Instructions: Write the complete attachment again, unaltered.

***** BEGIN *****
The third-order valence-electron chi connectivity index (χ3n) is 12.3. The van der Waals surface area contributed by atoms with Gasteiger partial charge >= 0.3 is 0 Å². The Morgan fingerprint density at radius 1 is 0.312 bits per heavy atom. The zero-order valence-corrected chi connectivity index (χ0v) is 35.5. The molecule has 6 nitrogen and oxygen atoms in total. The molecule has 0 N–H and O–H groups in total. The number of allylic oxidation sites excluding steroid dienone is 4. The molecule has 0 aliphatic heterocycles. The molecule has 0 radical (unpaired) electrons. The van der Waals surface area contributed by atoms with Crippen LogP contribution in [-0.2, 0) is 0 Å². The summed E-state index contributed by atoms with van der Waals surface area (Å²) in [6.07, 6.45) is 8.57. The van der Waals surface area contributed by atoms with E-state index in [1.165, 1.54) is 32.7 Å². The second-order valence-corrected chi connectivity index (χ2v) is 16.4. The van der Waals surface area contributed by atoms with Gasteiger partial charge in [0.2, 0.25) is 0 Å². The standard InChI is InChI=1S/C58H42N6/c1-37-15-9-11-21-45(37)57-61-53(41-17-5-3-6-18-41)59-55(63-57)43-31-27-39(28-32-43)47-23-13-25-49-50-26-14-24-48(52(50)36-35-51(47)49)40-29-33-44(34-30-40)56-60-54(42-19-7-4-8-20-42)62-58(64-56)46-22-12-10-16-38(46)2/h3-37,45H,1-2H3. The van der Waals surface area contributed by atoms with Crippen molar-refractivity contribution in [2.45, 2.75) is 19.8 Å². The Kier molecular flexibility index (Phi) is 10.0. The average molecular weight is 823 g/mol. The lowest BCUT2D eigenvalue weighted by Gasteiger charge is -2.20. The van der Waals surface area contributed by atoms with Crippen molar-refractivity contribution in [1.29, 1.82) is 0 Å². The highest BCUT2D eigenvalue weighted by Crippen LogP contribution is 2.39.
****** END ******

The third-order valence-electron chi connectivity index (χ3n) is 12.3. The van der Waals surface area contributed by atoms with Gasteiger partial charge >= 0.3 is 0 Å². The Morgan fingerprint density at radius 1 is 0.312 bits per heavy atom. The zero-order valence-corrected chi connectivity index (χ0v) is 35.5. The molecule has 6 nitrogen and oxygen atoms in total. The molecule has 0 N–H and O–H groups in total. The number of allylic oxidation sites excluding steroid dienone is 4. The molecule has 0 aliphatic heterocycles. The molecule has 0 radical (unpaired) electrons. The van der Waals surface area contributed by atoms with Crippen LogP contribution in [-0.2, 0) is 0 Å². The summed E-state index contributed by atoms with van der Waals surface area (Å²) in [6.07, 6.45) is 8.57. The van der Waals surface area contributed by atoms with E-state index in [1.165, 1.54) is 32.7 Å². The second-order valence-corrected chi connectivity index (χ2v) is 16.4. The van der Waals surface area contributed by atoms with Gasteiger partial charge in [0.2, 0.25) is 0 Å². The standard InChI is InChI=1S/C58H42N6/c1-37-15-9-11-21-45(37)57-61-53(41-17-5-3-6-18-41)59-55(63-57)43-31-27-39(28-32-43)47-23-13-25-49-50-26-14-24-48(52(50)36-35-51(47)49)40-29-33-44(34-30-40)56-60-54(42-19-7-4-8-20-42)62-58(64-56)46-22-12-10-16-38(46)2/h3-37,45H,1-2H3. The van der Waals surface area contributed by atoms with Crippen molar-refractivity contribution in [2.45, 2.75) is 19.8 Å². The Kier molecular flexibility index (Phi) is 10.0. The average molecular weight is 823 g/mol. The lowest BCUT2D eigenvalue weighted by Gasteiger charge is -2.20. The van der Waals surface area contributed by atoms with Crippen molar-refractivity contribution in [1.29, 1.82) is 0 Å². The highest BCUT2D eigenvalue weighted by Crippen LogP contribution is 2.39.